Top terrorist Abu Musab al-Zarqawi and seven aides were killed in an air strike north of Baghdad, the governments of Iraq and the U.S. said Thursday.
"Those who disrupt the course of life, like al-Zarqawi, will have a tragic end," said U.S. ambassador Zalmay Khalilzad, in Baghdad. "The death of Abu Musab al-Zarqawi is a huge success for Iraq and the international war on terror."
The al Qaeda leader was often identified as the top target of the U.S. military among Iraqi insurgents and gained a reputation for brutality for his role in the beheading of Western hostages. He has been a central figure in the campaign of bloodshed that has marked the two-year-old insurgency in Iraq.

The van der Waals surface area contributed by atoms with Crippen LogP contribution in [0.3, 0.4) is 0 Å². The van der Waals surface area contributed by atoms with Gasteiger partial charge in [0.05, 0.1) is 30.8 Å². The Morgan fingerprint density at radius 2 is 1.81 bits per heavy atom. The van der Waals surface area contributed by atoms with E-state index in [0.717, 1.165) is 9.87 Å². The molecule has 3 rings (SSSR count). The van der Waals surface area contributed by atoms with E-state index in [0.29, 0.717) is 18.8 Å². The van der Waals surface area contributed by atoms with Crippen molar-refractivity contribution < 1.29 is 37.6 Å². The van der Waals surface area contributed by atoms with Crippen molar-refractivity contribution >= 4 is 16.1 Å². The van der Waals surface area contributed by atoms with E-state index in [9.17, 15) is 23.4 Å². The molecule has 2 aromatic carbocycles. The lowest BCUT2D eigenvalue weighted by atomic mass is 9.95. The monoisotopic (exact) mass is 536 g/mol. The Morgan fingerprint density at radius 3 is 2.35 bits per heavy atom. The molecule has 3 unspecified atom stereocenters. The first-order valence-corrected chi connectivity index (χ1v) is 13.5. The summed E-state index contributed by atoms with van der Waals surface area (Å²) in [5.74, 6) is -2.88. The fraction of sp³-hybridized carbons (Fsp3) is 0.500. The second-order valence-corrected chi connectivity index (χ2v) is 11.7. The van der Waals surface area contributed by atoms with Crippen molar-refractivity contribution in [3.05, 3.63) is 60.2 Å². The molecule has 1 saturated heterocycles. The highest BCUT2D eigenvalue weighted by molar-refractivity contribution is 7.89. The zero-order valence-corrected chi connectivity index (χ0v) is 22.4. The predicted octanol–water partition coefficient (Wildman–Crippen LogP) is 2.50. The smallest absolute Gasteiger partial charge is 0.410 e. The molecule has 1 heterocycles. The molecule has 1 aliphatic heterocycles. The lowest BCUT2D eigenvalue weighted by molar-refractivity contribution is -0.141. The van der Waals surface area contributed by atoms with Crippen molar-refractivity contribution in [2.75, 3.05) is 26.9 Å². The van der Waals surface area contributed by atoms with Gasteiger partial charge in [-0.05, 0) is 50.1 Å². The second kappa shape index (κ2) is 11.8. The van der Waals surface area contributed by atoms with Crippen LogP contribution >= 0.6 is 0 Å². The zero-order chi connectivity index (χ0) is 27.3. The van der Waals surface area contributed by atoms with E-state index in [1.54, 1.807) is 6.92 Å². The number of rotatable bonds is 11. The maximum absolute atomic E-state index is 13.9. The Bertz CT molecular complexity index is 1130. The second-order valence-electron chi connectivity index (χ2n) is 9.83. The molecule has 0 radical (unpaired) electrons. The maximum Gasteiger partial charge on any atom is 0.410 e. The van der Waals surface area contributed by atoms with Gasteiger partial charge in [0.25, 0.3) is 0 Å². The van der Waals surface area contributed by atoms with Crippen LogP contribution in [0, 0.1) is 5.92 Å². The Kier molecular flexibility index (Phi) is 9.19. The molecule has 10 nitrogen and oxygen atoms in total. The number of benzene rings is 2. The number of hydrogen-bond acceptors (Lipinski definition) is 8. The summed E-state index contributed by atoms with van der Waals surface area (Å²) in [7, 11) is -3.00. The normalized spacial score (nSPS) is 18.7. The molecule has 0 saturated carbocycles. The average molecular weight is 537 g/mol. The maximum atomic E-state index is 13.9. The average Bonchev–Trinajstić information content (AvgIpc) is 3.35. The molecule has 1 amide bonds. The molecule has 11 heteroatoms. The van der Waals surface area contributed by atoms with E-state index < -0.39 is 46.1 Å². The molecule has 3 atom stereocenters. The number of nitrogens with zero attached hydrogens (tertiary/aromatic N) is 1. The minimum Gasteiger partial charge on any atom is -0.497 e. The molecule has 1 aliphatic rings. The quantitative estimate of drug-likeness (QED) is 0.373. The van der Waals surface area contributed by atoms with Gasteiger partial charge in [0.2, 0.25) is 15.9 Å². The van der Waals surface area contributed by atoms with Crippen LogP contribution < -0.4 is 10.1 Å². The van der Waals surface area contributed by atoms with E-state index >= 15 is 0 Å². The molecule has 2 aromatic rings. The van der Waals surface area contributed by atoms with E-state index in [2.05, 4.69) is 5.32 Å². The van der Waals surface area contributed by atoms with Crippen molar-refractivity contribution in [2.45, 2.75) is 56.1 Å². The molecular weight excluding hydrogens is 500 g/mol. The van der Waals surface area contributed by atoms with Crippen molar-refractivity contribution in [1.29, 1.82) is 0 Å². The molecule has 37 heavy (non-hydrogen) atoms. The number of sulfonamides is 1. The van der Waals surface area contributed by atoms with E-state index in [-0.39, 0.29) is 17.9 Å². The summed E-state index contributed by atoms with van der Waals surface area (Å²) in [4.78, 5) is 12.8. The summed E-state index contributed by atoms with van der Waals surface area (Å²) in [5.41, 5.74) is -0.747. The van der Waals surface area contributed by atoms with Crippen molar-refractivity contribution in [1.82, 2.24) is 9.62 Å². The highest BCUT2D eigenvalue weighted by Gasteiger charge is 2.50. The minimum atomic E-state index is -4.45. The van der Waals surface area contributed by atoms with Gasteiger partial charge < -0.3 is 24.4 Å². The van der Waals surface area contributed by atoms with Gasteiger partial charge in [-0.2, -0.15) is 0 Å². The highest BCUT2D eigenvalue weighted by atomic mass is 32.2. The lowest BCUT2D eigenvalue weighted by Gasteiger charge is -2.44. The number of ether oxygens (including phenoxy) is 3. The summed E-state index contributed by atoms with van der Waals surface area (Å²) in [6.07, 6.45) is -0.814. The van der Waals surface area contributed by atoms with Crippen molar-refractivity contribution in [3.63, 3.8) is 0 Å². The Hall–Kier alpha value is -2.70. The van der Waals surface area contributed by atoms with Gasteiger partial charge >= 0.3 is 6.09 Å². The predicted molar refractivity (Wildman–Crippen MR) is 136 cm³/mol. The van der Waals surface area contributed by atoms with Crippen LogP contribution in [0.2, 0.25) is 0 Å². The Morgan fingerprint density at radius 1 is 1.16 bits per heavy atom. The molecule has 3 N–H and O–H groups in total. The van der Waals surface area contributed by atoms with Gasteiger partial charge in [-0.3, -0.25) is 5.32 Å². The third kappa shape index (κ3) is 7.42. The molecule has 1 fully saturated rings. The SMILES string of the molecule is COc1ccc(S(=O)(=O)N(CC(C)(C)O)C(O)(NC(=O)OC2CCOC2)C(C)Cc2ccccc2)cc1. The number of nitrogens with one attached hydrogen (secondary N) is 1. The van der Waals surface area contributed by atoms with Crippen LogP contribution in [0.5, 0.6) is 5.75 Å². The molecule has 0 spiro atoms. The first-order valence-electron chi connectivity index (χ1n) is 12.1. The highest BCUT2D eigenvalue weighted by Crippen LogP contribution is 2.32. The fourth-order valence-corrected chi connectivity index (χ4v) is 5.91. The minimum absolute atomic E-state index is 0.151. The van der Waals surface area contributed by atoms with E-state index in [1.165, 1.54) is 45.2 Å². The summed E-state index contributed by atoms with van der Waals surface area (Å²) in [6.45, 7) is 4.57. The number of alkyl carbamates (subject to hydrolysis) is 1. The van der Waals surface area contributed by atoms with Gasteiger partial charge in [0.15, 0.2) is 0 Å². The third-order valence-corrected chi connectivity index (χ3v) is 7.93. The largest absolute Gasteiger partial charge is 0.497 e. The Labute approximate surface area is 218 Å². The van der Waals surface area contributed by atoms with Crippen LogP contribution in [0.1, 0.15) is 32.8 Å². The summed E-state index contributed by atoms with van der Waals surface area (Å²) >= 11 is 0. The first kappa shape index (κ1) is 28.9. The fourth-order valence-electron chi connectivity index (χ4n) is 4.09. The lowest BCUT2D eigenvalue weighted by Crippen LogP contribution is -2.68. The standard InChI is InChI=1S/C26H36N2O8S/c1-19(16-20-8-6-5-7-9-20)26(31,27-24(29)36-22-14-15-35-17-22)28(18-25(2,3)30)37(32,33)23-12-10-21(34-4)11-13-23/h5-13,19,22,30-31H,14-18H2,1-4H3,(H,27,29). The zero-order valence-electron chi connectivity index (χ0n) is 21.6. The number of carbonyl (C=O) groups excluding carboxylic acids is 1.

Zarqawi was killed when U.S. forces bombed a house 30 miles north of Baghdad in the Diyala province based on intelligence provided to the Iraqi army. He was identified by fingerprints.
In Washington, President Bush called the killing "a severe blow" against terrorism.
"Now Zarqawi has met his end," Bush said at a press conference. "And this violent man will never murder again." British Prime Minister Tony Blair said al-Zarqawi's death "was very good news because a blow against al Qaeda in Iraq was a blow against al Qaeda everywhere."